Wednesday 6 May 2020

The Wonders of Creation and the Singularities of Painting

  • A Study of the Ilkhanid London Qazvini (Edinburgh Studies in Islamic Art)

    by Stefano Carboni

  • Paperback: 456 pages
  • Publisher: Edinburgh University Press (11 Feb. 2020)
  • Language: English
  • ISBN-10: 1474461395

Al-Qazwini's Wonders of Creation is one of a handful of extant illustrated codices produced under the Mongols of Persia. Al-Qazwini collected, edited and assembled a large body of literary works into a single text that reflects the cultural world of a medieval Arab encyclopaedist. In this lavishly illustrated volume, Stefan Carboni analyses the manuscript's miniatures, discusses the 368 paintings that illustrate the codex, and includes a partial critical translation of the related Arabic text. The codex contains a copy of a cosmographical text written in Arabic in Baghdad towards the end of the 13th century. The cosmography represents a physical description of the world arranged from the outer spheres of the universe, where the throne of God, the Angels and the Planets are located, down to Earth where the Peoples living in the Islands of the Oceans, the Mineral, the Vegetal and the Animal Kingdoms are described throughout the text. About the series: Edinburgh Studies in Islamic Art offers readers easy access to the most up-to-date research across the whole range of Islamic art, representing various parts of the Islamic world, media and approaches. Books in the series are beautifully illustrated academic monographs of intellectual distinction that mark a significant advance in the field.

Tuesday 5 May 2020

Uzbekistan: The Road to Samarkand

  • by Yaffa Assouline (Author), Laziz Hamani (Photographer)

  • Hardcover: 336 pages
  • Publisher: Assouline Publishing (February 26, 2020)
  • Language: English
  • ISBN-10: 1614288917

At the heart of Central Asia lies a land where colossal mountains and sweeping valleys sleep under a blanket of lush greenery. Crowned with golden palaces and wondrous monuments, the architectural landscape of the region is so rich with detail, the structures have been said to mirror the heavens themselves. One of the few destinations on Earth where imagination aligns with reality, Uzbekistan flourishes with unparalleled scenery and unforgotten traditions. The towns and cities are like ‘open museums’, each edifice offering a unique and intricate aesthetic, each a testament to diverse cultural influences and diverse periods of history. Nature and architecture have a unique relationship, seemingly inspired by each other, as if they were trying to to outdo each other with their beauty. Discover the beautiful colors, textures and flavors of this incredible culture and journey through the cities of the Silk Road and the lands of Alexander The Great with stunning original photography by Laziz Hamani.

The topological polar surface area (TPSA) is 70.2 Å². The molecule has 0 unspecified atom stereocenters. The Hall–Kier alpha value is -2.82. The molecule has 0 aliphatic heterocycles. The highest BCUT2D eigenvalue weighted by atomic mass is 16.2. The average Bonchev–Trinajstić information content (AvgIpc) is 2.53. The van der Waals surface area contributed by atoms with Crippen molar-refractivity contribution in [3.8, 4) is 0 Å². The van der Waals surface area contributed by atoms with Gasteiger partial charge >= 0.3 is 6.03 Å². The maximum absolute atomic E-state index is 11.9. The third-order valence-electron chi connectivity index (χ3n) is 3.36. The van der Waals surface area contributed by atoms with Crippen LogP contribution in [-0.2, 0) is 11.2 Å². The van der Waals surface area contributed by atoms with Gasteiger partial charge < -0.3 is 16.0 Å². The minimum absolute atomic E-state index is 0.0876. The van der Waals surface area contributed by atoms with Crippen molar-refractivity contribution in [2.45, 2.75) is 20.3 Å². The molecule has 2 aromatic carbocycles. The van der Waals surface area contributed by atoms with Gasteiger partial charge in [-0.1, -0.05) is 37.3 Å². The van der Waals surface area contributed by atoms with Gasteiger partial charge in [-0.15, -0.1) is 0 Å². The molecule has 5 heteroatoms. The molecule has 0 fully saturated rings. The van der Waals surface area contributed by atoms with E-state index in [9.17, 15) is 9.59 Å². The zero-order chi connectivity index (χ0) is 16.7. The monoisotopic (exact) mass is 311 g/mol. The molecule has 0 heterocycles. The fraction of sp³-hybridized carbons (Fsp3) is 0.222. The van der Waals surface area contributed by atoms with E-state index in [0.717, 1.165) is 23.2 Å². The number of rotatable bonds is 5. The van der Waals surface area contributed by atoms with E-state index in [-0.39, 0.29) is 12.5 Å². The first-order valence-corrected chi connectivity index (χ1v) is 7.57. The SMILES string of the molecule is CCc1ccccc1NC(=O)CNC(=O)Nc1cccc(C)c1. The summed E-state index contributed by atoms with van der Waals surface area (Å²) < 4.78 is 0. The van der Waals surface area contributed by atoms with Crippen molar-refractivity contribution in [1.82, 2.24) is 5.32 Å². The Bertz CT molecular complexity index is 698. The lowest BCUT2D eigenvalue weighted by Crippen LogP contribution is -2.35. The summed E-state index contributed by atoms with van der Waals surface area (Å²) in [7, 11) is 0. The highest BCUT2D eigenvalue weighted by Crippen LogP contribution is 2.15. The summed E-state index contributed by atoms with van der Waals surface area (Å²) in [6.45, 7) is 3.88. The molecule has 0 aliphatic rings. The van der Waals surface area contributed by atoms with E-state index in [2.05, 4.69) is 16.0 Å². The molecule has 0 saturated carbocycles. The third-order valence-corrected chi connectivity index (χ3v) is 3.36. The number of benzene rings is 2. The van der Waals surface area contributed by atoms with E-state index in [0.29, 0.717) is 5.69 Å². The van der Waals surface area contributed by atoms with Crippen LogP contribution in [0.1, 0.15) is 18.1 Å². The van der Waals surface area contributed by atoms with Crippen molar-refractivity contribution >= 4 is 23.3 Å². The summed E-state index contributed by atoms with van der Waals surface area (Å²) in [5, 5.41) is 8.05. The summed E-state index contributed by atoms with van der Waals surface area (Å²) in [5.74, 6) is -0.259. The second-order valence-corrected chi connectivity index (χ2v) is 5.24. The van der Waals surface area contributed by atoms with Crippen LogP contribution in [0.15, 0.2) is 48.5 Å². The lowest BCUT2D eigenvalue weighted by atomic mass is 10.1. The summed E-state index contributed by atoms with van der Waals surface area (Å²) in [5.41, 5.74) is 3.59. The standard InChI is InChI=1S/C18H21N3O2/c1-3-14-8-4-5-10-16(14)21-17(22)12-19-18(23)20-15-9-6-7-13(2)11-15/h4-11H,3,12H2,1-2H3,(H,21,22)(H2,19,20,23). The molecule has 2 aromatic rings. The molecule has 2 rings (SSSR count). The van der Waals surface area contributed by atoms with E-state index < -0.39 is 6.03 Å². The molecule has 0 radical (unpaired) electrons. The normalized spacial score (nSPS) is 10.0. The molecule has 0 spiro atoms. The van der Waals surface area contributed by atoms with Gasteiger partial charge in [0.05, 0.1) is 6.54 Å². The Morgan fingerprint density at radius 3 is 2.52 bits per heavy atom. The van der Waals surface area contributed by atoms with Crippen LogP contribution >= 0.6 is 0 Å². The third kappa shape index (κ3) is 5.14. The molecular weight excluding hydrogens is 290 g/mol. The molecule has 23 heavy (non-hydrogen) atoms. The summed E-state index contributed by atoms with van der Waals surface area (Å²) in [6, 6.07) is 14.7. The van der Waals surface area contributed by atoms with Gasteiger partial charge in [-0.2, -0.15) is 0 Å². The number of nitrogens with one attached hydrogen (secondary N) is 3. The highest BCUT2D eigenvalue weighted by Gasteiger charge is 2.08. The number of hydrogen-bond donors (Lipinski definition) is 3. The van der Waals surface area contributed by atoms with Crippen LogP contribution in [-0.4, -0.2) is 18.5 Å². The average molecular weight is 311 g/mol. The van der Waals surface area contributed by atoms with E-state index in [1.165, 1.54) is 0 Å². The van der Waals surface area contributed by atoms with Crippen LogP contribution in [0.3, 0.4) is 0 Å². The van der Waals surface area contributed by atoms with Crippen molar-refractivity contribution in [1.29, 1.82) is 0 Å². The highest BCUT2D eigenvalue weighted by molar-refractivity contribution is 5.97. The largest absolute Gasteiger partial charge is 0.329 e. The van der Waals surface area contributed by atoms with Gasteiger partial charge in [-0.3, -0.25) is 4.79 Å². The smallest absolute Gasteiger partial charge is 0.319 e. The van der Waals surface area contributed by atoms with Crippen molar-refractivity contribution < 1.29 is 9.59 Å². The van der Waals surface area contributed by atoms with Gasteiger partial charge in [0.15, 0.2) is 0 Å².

Visualizing Dunhuang

  • Seeing, Studying, and Conserving the Caves 

    Publications of the Department of Art and Archaeology, Princeton University 


    17 Nov. 2020

  • Paperback: 400 pages
  • Publisher: Princeton University Press (17 Nov. 2020)
  • Language: English
  • ISBN-10: 0691208166

A beautifully illustrated study of the caves at Dunhuang, exploring how this important Buddhist site has been visualized from its creation to today. 
Situated at the crossroads of the northern and southern routes of the ancient silk routes in western China, Dunhuang is one of the richest Buddhist sites in the world, with more than 500 richly decorated cave temples constructed between the fourth and fourteenth centuries. The sculptures, murals, portable paintings, and manuscripts found in the Mogao and Yulin Caves at Dunhuang represent every aspect of Buddhism. From its earliest construction to the present, this location has been visualized by many individuals, from the architects, builders, and artists who built the caves to twentieth-century explorers, photographers, and conservators, as well as contemporary artists. 
Visualizing Dunhuang: Seeing, Studying, and Conserving the Caves examines how the Lo Archive, a vast collection of photographs taken in the 1940s of the Mogao and Yulin Caves, inspires a broad range of scholarship. Lavishly illustrated with selected Lo Archive and modern photographs, the essays address three main areas